With more seniors quarantining in their own homes, reports are emerging of coronavirus scams and threats that attempt to take advantage of our fears regarding COVID-19. Many of these scams may seem legitimate at first because they use a well-known company’s name, logo or mimic a government agency like the Internal Revenue Service (IRS).
In short, these scams target people across the country, as many have not learned how to identify what a phishing scam is, what it looks like and what to do when you get one of these emails arrives in your inbox. In this article, we will identify coronavirus scams and how to protect yourself from COVID-19 scams.
What is a Phishing Scam?
By definition, phishing is a fraudulent attempt to obtain sensitive information such as usernames, passwords, credit card information and more. Scammers disguise themselves as trustworthy organizations or businesses through email, instant messaging and more.
In particular, COVID-19 cyber scams may look like offers for discounted or even free stuff in light of the pandemic. The COVID-19 scams may even be phone calls in which someone asks for sensitive personal information or a website that appears to have credible information on COVID-19. In fact, these websites or coronavirus scams may cause harm to your computer or steal personal information.
Here are some examples of COVID-19 scams people have reported:
- Fake antivirus software that supposedly protects against COVID-19.
- Free passes to Netflix during the pandemic.
- An email is received with an attached document entitled “List of Hotels and Inns – State affected by COVID-19” — The document has a virus or ransomware payload. Seen in Brazil.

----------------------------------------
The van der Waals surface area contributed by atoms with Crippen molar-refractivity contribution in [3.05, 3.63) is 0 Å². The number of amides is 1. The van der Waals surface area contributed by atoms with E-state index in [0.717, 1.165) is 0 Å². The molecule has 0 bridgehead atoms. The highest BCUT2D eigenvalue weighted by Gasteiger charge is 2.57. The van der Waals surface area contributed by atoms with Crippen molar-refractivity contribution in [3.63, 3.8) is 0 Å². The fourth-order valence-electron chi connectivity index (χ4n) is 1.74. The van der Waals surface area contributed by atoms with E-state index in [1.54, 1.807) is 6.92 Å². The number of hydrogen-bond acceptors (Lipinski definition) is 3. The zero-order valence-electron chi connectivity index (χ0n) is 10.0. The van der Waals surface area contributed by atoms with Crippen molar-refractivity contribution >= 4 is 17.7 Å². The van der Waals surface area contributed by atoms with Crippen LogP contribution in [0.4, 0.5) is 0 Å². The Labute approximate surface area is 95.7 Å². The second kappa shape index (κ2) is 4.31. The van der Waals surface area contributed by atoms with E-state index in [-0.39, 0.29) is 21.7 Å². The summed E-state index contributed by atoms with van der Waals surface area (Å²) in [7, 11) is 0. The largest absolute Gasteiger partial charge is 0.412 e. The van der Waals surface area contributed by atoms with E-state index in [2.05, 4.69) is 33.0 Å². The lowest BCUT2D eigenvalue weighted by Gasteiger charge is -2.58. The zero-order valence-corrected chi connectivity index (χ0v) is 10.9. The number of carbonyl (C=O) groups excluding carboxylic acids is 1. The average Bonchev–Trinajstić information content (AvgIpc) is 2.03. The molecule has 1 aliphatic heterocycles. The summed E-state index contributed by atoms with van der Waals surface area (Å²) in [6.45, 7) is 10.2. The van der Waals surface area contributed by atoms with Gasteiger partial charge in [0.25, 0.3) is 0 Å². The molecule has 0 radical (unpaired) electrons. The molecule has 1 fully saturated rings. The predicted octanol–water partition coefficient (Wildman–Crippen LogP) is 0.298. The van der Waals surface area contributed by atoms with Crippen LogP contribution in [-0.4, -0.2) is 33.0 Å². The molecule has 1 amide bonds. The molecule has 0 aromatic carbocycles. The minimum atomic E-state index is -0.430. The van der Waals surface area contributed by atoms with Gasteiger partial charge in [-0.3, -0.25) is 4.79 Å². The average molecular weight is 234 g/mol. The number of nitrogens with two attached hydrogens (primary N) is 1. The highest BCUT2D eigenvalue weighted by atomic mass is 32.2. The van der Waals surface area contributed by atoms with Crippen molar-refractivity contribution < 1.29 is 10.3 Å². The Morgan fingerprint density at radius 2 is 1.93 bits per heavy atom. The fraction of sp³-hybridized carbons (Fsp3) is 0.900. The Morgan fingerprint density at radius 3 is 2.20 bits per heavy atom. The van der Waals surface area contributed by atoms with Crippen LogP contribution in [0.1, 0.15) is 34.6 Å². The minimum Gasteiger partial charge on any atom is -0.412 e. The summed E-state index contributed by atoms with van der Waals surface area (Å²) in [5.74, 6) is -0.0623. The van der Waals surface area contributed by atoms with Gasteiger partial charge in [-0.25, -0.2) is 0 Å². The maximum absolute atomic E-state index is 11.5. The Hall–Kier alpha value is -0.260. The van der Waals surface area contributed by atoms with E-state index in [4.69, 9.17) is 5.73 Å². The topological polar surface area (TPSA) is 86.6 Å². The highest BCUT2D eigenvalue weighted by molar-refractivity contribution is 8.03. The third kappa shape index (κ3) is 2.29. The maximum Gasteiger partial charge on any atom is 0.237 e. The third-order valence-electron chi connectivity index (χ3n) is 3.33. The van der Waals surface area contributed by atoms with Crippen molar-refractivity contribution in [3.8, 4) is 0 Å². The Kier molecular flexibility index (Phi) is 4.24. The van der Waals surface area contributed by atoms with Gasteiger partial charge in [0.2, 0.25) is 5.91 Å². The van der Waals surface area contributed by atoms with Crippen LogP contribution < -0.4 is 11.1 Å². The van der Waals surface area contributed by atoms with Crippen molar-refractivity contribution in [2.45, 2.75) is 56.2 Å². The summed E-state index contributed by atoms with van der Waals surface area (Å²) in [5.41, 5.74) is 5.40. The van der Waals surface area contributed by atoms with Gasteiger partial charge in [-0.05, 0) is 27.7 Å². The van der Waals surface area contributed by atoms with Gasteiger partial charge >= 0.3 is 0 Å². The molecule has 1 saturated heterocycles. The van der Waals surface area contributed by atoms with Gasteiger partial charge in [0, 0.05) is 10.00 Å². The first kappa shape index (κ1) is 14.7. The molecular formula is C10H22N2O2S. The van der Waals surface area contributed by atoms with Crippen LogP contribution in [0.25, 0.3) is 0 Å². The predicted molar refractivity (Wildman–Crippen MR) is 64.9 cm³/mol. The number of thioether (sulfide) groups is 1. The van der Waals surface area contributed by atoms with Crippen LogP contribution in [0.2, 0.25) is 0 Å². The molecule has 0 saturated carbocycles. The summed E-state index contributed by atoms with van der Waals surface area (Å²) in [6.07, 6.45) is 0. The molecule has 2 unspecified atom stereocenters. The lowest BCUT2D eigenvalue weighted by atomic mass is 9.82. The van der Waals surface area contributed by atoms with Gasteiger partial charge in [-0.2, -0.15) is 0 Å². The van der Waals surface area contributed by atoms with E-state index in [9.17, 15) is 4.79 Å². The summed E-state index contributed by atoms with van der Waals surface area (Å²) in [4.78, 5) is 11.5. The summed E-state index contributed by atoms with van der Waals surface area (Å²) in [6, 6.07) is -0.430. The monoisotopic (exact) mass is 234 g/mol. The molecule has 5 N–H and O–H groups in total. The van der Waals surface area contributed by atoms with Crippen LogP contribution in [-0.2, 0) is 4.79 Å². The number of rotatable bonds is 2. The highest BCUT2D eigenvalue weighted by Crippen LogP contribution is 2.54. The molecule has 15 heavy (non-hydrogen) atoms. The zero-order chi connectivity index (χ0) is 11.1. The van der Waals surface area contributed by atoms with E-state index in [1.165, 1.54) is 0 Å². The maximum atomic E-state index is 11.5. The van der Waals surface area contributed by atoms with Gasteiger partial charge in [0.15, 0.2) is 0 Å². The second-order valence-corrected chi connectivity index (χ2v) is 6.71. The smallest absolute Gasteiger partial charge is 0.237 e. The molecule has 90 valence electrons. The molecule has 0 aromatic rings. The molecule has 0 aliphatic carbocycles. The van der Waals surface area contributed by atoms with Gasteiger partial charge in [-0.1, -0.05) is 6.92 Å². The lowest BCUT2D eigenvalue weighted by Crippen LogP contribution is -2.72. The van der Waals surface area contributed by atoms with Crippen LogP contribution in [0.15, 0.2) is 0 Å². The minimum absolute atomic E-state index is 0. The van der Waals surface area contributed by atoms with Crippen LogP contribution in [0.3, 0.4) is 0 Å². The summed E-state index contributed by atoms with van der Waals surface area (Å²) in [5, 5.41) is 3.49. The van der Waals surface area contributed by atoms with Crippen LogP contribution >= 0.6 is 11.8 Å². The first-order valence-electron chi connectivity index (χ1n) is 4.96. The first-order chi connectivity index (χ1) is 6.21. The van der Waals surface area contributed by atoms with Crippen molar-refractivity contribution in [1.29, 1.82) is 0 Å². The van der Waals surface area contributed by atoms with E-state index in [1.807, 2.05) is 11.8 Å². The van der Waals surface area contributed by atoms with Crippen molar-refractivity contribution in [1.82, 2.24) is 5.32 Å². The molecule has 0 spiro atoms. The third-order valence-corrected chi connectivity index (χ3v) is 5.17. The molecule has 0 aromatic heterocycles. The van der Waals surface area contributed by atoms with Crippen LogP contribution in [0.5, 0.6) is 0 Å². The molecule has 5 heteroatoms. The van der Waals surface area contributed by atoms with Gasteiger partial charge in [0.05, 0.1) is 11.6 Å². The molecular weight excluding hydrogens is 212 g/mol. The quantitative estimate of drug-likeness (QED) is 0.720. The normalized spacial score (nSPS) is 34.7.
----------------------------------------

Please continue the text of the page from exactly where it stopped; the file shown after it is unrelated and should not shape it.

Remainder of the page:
- An email attachment looks like a Word document, but actually contains an archive file delivering an exploit.
- Attackers pretend they are trusted organizations such as the World Health Organization or the U.S. Centers for Disease Control and Prevention (CDC).
- Fake websites are created that look like legitimate COVID-19 information but deliver exploits.
- A site asks you to fill out a census form to receive your stimulus check.
How to Protect Yourself from COVID-19 Scams
The most important thing you can do to protect yourself from COVID-19 scams is to educate yourself on what phishing scams are and what they look like. So, lucky for you, you are doing exactly that right now!
Given the creativity used by scammers, how can you check if an email, website, or telephone call is fake? A good place to start is the Federal Trade Commission’s page on scams. To report a scam, you can go here.
Additionally, Medicare.gov provides important tips to help protect yourself from scams and Medicare fraud. Always remember:
- Medicare will never contact you for your Medicare Number or other personal information unless you’ve given them permission in advance.
- Medicare will never call you to sell you anything.
- You may get calls from people promising you things if you give them a Medicare Number. Don’t do it.
- Medicare will never visit you at your home.
- Medicare can’t enroll you over the phone unless you called first.
If you receive an email that you suspect to be a COVID-19 scam, there are a few things you should look for to protect yourself:
- Is the email from a company you know and trust?
- Are there any misspelled words?
- Does the email address match the company? Does it look legitimate?
- Does the email have a generic greeting such as “Hi Dear?”
- Does email invite you to click on another link to enter sensitive information?
When in doubt, do not click links or fill out forms or answer questions from callers you don’t know. We have seen fake login pages for web-based email, Facebook, banks, and credit cards: What these fake sites are trying to do is capture your real credentials so that they can log in later to your real sites.
It is also important to protect yourself while using video platforms.
Note: if Iora invites you to a video visit:
- The link will look something like meet.google.com/xnx-qmgv-fzm —
- Do not be fooled by links such as googlemeeting.org/xnx-qmgv-fzm or anything that does not start with “meet.google.com.”
Visit CheckPoint for more information on tips for a safe and secure experience using video platforms.
Additionally, only share your Medicare Number with your primary and specialty care doctors, participating Medicare pharmacist, hospital, health insurer, or other trusted healthcare provider. Check your Medicare claims summary forms for errors.
With regard to Iora Primary Care, no Iora team member will ever ask for your password.
For more information on COVID-19, visit our Live Better Blog for more articles like how to keep busy during quarantine or how to ease anxiety.